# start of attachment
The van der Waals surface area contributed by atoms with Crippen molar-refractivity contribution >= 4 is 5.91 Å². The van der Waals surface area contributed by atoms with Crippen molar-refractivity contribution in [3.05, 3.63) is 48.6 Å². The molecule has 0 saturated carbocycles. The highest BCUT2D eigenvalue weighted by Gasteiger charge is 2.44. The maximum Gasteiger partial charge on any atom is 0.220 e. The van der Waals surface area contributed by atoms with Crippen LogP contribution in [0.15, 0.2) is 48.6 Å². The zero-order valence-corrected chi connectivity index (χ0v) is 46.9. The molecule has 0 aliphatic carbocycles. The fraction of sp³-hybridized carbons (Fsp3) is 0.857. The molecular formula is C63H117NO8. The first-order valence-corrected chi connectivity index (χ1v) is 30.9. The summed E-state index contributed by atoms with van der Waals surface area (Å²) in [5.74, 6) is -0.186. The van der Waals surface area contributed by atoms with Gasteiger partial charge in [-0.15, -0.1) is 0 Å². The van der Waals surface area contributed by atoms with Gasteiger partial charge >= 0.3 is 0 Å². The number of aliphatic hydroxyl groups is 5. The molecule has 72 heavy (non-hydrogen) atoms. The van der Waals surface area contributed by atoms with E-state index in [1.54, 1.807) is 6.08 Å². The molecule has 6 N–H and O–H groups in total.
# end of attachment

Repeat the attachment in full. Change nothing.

The van der Waals surface area contributed by atoms with Crippen molar-refractivity contribution >= 4 is 5.91 Å². The van der Waals surface area contributed by atoms with Crippen molar-refractivity contribution in [3.05, 3.63) is 48.6 Å². The molecule has 0 saturated carbocycles. The highest BCUT2D eigenvalue weighted by Gasteiger charge is 2.44. The maximum Gasteiger partial charge on any atom is 0.220 e. The van der Waals surface area contributed by atoms with Crippen LogP contribution in [0.15, 0.2) is 48.6 Å². The zero-order valence-corrected chi connectivity index (χ0v) is 46.9. The molecule has 0 aliphatic carbocycles. The fraction of sp³-hybridized carbons (Fsp3) is 0.857. The molecular formula is C63H117NO8. The first-order valence-corrected chi connectivity index (χ1v) is 30.9. The summed E-state index contributed by atoms with van der Waals surface area (Å²) in [5.74, 6) is -0.186. The van der Waals surface area contributed by atoms with Gasteiger partial charge in [-0.15, -0.1) is 0 Å². The van der Waals surface area contributed by atoms with Gasteiger partial charge >= 0.3 is 0 Å². The number of aliphatic hydroxyl groups is 5. The molecule has 72 heavy (non-hydrogen) atoms. The van der Waals surface area contributed by atoms with E-state index in [1.54, 1.807) is 6.08 Å². The molecule has 6 N–H and O–H groups in total.